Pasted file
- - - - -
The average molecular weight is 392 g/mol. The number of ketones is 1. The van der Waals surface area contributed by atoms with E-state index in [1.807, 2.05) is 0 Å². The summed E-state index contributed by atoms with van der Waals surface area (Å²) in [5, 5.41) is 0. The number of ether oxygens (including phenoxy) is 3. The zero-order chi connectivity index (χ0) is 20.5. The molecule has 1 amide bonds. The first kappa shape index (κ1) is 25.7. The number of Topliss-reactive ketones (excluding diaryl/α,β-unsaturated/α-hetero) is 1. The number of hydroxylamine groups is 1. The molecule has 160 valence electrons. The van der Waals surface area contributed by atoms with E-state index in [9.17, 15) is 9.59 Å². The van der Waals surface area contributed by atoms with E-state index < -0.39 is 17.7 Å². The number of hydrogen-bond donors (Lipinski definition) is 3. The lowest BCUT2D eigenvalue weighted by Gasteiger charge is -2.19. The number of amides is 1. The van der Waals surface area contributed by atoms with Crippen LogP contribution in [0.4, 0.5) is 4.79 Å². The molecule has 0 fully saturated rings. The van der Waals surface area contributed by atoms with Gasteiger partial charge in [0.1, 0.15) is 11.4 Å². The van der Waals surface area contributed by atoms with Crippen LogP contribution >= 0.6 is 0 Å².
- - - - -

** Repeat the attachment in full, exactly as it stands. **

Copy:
The average molecular weight is 392 g/mol. The number of ketones is 1. The van der Waals surface area contributed by atoms with E-state index in [1.807, 2.05) is 0 Å². The summed E-state index contributed by atoms with van der Waals surface area (Å²) in [5, 5.41) is 0. The number of ether oxygens (including phenoxy) is 3. The zero-order chi connectivity index (χ0) is 20.5. The molecule has 1 amide bonds. The first kappa shape index (κ1) is 25.7. The number of Topliss-reactive ketones (excluding diaryl/α,β-unsaturated/α-hetero) is 1. The number of hydroxylamine groups is 1. The molecule has 160 valence electrons. The van der Waals surface area contributed by atoms with E-state index in [9.17, 15) is 9.59 Å². The van der Waals surface area contributed by atoms with E-state index < -0.39 is 17.7 Å². The number of hydrogen-bond donors (Lipinski definition) is 3. The lowest BCUT2D eigenvalue weighted by Gasteiger charge is -2.19. The number of amides is 1. The van der Waals surface area contributed by atoms with Crippen LogP contribution in [0.4, 0.5) is 4.79 Å². The molecule has 0 fully saturated rings. The van der Waals surface area contributed by atoms with Gasteiger partial charge in [0.1, 0.15) is 11.4 Å². The van der Waals surface area contributed by atoms with Crippen LogP contribution >= 0.6 is 0 Å².